Review: Central Square Theater and Front Porch Arts Collective's NEXT TO NORMAL is Heart-Rending and Hopeful

Tony and Pulitzer Prize-winner runs through June 30 at Central Square.

By: Jun. 10, 2024
Review: Central Square Theater and Front Porch Arts Collective's NEXT TO NORMAL is Heart-Rending and Hopeful
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A middle-aged woman’s struggle with bipolar disorder and the toll it takes on her family may seem like an unlikely subject for a musical. A solid co-production by Central Square Theater and Front Porch Arts Collective of “Next to Normal” – the first in New England to feature a black family – at CST in Cambridge through June 30 proves, however, that even subjects like the effectiveness of electroshock therapy can make for compelling musical theater.

This will come as no surprise, of course, to those familiar with the show from its successful stints off-Broadway and in Washington, D.C., or its two-year run, 2009–2011, on Broadway, where it won not only three Tony Awards, including Best Score for composer Tom Kitt and book writer/lyricist Brian Yorkey, but also the 2010 Pulitzer Prize for Drama.

It was only the eighth time since 1917 that a musical had won the Pulitzer – placing “Next to Normal” in a league with such iconic shows as “A Chorus Line,” “Rent,” “How to Succeed in Business without Really Trying,” and “South Pacific.” This distinction now also belongs to “Hamilton” and “A Strange Loop.”

Yorkey’s story focuses on wife and mother Diana Goodman (Sherée Marcelle) and her long battle with bipolar disorder and frequent preoccupying thoughts of her son, Gabe (Diego Cintrón). While her husband (Anthony Pires, Jr.) remains steadfastly loyal to Diana, their teenaged daughter, Natalie (Cortlandt Barrett), slides between overachievement and self-medicated detachment as she becomes involved with the devotedly earnest Henry (Dashawn McClinton).

Under the able direction and choreography of Front Porch Arts Collective’s education director and associate producer Pascale Florestal, the terrific cast – which also includes Ricardo “Ricky” Holguin as two of the doctors who treat Diana – brings the script’s deep poignancy to aching yet hopeful life. Under the musical direction of Katie Bickford, a tight five-piece band well serves Kitt and Yorkey’s winningly contemporary score.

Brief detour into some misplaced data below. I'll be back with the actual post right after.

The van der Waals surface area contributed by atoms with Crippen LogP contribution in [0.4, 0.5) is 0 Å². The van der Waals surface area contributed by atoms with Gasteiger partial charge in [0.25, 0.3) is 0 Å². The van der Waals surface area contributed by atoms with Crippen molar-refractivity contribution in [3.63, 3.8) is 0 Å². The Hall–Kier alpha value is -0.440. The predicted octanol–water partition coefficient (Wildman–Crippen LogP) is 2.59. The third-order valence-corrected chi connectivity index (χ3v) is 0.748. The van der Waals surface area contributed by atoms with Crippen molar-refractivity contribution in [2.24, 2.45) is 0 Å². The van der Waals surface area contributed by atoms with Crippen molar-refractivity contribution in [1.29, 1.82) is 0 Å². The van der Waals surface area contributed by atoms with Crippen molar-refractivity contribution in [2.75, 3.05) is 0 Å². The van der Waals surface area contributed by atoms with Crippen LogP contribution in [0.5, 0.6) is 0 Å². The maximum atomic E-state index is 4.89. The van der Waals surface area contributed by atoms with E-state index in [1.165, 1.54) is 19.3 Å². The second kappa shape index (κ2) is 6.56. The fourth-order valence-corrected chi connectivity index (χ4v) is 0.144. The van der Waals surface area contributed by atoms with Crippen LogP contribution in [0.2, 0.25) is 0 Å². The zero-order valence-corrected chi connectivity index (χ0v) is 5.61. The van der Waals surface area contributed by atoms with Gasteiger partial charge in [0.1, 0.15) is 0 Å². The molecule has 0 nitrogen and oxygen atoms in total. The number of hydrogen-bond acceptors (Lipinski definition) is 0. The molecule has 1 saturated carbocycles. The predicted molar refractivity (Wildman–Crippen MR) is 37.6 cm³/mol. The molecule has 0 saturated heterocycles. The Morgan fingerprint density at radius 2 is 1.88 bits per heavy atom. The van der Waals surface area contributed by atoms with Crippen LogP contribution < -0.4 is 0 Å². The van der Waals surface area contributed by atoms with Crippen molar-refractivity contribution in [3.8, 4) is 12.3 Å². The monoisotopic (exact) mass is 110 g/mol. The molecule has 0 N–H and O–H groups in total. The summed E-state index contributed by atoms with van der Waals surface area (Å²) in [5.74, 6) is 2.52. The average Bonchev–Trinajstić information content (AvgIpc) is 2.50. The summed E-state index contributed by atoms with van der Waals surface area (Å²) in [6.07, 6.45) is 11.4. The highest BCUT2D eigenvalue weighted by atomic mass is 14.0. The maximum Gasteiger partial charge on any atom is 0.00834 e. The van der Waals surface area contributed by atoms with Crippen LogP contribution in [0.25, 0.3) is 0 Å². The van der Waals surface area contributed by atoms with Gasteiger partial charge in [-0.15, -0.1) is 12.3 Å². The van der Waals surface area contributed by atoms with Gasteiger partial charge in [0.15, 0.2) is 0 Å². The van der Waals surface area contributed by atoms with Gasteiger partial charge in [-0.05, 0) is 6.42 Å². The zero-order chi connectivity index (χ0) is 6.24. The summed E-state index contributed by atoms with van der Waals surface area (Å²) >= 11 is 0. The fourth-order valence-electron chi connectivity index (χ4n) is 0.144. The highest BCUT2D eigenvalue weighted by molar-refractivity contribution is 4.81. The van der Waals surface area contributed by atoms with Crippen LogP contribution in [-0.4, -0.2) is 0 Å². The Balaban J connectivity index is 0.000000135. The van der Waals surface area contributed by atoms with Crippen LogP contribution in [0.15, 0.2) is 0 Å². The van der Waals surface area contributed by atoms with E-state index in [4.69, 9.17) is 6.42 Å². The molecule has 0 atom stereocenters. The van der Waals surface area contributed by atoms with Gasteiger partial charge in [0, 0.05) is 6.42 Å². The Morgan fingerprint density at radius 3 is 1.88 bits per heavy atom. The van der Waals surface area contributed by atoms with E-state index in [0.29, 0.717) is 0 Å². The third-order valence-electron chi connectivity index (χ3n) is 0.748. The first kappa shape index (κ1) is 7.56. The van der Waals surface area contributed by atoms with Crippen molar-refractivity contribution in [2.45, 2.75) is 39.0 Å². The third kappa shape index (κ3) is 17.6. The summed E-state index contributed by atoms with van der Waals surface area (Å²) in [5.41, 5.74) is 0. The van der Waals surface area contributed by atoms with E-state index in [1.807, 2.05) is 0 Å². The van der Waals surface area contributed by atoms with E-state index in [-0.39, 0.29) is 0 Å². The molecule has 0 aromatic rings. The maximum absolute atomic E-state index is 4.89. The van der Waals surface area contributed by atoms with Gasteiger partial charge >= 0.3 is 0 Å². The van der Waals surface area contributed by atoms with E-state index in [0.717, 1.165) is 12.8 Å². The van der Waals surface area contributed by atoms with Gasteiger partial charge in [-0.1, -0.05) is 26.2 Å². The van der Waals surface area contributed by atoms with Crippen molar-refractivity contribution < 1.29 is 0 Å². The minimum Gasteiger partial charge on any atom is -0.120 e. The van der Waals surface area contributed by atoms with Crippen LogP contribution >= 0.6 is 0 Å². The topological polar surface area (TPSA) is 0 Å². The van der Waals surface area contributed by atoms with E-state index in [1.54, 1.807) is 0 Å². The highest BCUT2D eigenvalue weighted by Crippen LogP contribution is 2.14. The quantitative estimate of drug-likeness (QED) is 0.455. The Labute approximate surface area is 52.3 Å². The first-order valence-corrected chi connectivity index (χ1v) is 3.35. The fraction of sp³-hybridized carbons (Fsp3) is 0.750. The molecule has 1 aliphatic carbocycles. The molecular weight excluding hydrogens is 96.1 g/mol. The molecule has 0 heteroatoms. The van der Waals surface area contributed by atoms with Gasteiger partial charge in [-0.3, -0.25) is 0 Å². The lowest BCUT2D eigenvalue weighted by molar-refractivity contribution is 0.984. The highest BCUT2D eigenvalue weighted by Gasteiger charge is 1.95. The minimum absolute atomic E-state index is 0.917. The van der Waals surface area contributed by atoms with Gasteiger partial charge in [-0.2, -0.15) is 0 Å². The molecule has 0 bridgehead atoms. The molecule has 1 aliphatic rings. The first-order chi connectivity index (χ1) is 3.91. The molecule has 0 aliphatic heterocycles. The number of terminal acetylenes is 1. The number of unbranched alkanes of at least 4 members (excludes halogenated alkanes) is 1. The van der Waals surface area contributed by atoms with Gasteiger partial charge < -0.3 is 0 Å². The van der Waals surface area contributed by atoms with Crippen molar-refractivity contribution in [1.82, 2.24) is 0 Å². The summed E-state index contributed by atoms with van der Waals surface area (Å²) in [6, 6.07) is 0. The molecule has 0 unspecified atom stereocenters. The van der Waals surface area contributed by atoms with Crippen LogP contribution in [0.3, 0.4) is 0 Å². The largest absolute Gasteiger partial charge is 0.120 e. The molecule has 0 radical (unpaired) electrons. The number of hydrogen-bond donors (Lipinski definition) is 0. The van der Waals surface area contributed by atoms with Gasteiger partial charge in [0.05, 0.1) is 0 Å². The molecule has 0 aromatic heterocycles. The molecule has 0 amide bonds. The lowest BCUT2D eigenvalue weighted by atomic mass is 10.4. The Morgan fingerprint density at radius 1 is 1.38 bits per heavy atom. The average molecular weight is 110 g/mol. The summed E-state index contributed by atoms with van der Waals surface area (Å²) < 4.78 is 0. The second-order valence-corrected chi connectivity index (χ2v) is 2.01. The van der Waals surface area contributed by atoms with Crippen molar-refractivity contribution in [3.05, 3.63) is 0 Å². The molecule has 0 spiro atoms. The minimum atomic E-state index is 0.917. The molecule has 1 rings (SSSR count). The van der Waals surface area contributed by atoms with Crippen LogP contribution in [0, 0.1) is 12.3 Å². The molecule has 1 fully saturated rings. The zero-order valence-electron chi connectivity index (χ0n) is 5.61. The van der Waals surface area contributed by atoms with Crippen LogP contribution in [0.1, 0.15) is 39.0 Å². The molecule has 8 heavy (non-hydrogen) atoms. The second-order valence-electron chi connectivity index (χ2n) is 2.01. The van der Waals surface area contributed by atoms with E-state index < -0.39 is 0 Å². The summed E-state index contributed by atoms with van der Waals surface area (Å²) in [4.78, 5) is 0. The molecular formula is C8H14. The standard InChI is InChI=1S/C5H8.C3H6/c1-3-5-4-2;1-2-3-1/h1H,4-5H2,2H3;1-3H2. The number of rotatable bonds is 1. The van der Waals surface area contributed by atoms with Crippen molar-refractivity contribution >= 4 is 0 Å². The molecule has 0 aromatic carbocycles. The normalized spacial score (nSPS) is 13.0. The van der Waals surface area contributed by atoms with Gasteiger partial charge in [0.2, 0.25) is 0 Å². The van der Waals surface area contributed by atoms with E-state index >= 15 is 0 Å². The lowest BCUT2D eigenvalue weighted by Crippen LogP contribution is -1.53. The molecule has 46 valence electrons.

It is a capable company led by the plaintive Marcelle, heartbreaking as a mother haunted by memories and tormented by mental illness, and moving on songs like “I Miss the Mountains,” “Didn’t I See This Movie?” and the haunting “You Don’t Know.” Pires is affecting, too, as the husband and father who tries in vain to shelter his family from the pain and secrets that seem so ready to fully engulf them.

Cintrón vividly demonstrates the many reasons behind his mother’s sometimes all-consuming interest in him. And, while her character, Natalie, is sometimes adrift, Barrett makes certain we not only see but understand the young woman’s awkward time and place in life with her terrific takes on songs like act one’s “Superboy and the Invisible Girl,” with Marcelle and Cintrón. The youthful Barrett and McClinton pair well visually and vocally, especially on act two’s sweetly honest “Perfect for You.”

Scenic designer Erik D. Diaz’s multi-level set allows for numerous scene changes while time and place are further delineated by Kiara Escalera’s character-authentic costumes.

Mental illness affects the lives of one in four families – or 60 million Americans. With “Next to Normal,” Kitt and Yorkey have crafted a moving, meaningful musical that takes hold of not only our attention but also our hearts.

Photo caption: Anthony Pires, Jr., Sherée Marcelle, and Diego Cintrón in a scene from “Next to Normal. Photo by Maggie Hall.


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